This was definitely one New Year Eve's escapade that we will always remember for as long as we live."

Tuesday, December 25, 2012

Time to Say Merry Christmas in Different Languages

It is time to say Merry Christmas to all my FaceBook friends and blog readers all over the world. My stats indicate that I have readers from 165 countries, but this list include only 114 languages. Please add your own language if it is not included in this list via the comment section of this article. I hope you continue reading my articles/blogs and help support it by clicking on the ads. Again, Happy Holidays!

AFRIKAANS geseënde Kersfees
ALBANIAN gëzuar Krishtlindja
ALSATIAN gleckika Wïanachta
ARABIC ميلاد مجيد (miilaad majiid)
ARMENIAN Shnorhavor Surb tsnund
AZERI Noel bayraminiz mubarak
BASQUE Eguberri on
BELARUSIAN З Божым нараджэннем (Z Bozym naradzenniem)
BENGALI subho baradin
BOSNIAN sretan Božić
BRETON Nedeleg laouen
BULGARIAN весела коледа (vesela koleda)
BURMESE Christmas nay hma mue pyaw pa
CATALAN bon Nadal
CHEROKEE ulihelisdi danisdayohihvi
CHINESE 圣诞快乐 (shèng dàn kuài lè)
CORNISH Nadelek lowen
CORSICAN bon Natale
CROATIAN sretan Božić
CZECH veselé Vánoce
DANISH glædelig jul
DHOLUO bedgi sikuku maber
DUTCH vrolijk Kerstfeest
ENGLISH merry Christmas
ESPERANTO gojan Kristnaskon
ESTONIAN häid jõule
FAROESE gleðilig jól
FINNISH hyvää joulua
FRENCH joyeux Noël
FRISIAN noflike Krystdagen
FRIULAN bon nadâl
GEORGIAN Gilotsavt Shobas
GERMAN frohe Weihnachten / fröhliche Weihnachten
GREEK Καλα Χριστούγεννα (kala christougenna / kala xristougenna)
HAWAIIAN mele Kalikimaka
HEBREW חג מולד שמח (hag molad saméa'h)
HINDI Krismas ki subhkamna
HUNGARIAN boldog karácsonyt
ICELANDIC gleðileg jól
IGBO annuri Ekeresimesi
ILOCANO naragsak a paskua
INDONESIAN selamat Natal
IRISH GAELIC Nollaig shona
ITALIAN buon Natale
JAVANESE sugeng Natal
JAPANESE merii kurisumasu
KABYLIAN tameghra tameggazt
KHMER រីក​រាយ​បុណ្យ​ណូអ៊ែល (rik reay bon Noel)
KINYARWANDA Noheli nziza
KIRUNDI Noheli nziza
KOREAN 즐거운 크리쓰마쓰
KURDISH Noela we pîroz be
LAO souksan van Christmas
LATIN felix dies Nativitatis
LATVIAN priecīgus Ziemassvētkus
Merry Christmas and Happy New Year in Filipino ( Tagalog)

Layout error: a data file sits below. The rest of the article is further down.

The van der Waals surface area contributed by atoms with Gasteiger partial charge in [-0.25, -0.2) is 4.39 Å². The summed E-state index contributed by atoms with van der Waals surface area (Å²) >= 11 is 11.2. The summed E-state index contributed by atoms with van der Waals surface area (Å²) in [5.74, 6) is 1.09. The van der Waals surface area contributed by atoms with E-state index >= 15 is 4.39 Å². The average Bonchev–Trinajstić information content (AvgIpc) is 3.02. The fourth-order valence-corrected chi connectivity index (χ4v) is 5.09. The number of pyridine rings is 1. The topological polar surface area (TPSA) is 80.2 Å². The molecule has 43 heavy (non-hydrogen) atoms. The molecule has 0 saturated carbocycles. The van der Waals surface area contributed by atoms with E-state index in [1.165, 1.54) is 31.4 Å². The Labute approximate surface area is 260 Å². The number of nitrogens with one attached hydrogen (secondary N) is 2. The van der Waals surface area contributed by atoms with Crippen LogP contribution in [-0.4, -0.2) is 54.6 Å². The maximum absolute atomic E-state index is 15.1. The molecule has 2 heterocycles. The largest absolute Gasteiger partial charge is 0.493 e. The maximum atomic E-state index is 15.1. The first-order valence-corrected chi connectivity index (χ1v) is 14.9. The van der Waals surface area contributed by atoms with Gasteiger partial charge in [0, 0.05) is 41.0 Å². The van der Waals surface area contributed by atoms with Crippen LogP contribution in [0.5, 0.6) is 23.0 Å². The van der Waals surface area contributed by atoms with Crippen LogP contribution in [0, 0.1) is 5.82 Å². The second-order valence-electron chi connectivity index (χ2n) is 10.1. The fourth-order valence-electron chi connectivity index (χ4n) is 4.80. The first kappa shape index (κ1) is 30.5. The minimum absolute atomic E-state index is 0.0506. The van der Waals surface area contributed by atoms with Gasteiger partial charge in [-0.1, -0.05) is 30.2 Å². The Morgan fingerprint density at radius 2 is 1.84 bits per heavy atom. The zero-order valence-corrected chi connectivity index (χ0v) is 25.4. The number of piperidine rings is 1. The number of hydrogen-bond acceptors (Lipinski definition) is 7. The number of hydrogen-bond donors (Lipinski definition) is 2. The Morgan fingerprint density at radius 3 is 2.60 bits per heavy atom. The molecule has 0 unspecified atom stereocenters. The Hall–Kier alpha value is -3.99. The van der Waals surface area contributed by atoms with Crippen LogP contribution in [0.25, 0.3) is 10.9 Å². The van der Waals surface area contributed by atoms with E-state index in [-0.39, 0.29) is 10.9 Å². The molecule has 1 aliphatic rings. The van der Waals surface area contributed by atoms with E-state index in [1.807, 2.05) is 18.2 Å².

LIGURIAN bón dênâ / bón natâle
LITHUANIAN su Kalėdomis / linksmų Kalėdų
LOW SAXON vrolik Kersfees
LUXEMBOURGEOIS schéi Chrëschtdeeg
MACEDONIAN среќен Божиќ (srećen Božić)
MALAGASY tratry ny Krismasy / arahabaina tratry ny Krismasy / arahaba tratry ny Krismasy
MALAY selamat hari natal
MALAYALAM Christmas ashamshagal
MALTESE il-milied it-tajjeb / milied hieni
MANX Nollick ghennal
MAORI meri Kirihimete
MIZO Krismas chibai
MONGOLIAN zul sariin bayariin mend hurgie
OCCITAN bon Nadal
OROMO baga ayyaana dhaloota Kiristoos isin ga'e
PAPIAMENTU bon pasku
PERSIAN کریسمس مبارک (Christmas mobaarak)
POLISH wesołych świąt bożego Narodzenia
PORTUGUESE feliz Natal
ROMANI baxtalo Krečuno
ROMANIAN un Crăciun fericit
RUKIGA Noheiri nungi / webale Noheiri
RUSSIAN С Рождеством Хрисовым (S rozhdestvom Khristovym)
SAMOAN ia manuia le Kerisimasi
SARDINIAN bona pasca’e Nadale (logudorese) / bona paschixedda (campidanese)
SCOTTISH GAELIC Nollaig chridheil
SERBIAN Христос се роди (Hristos se rodi)
SHONA krisimas yakanaka
SILESIAN Radosnych godów
SINDHI Chrismas joon wadhayoon
SINHALESE suba nattalak wewa
SLOVAK vesele vianoce
SLOVENIAN vesel božič / vesele božične praznike
SOBOTA dobro dedek
SPANISH feliz Navidad
SRANAN switi Krisneti
SWAHILI heri la Krismasi
SWEDISH god jul
TAGALOG maligayang pasko
TAHITIAN 'ia 'oa'oa e teie Noera
TAMIL கிறிஸ்மஸ் தின நல் வாழ்த்துக்கள் (Krismas dina nal vaagethoukkal)
TELUGU Krismas shubhakankshalu
THAI สุขสันต์วันคริสต์มาส (souksaan wan Christmas)
TONGAN mele Kilisimasi
TSWANA (SETSWANA) Keresemose sentle
TURKISH Noeliniz kutlu olsun
UDMURT Shuldyr Ymuśton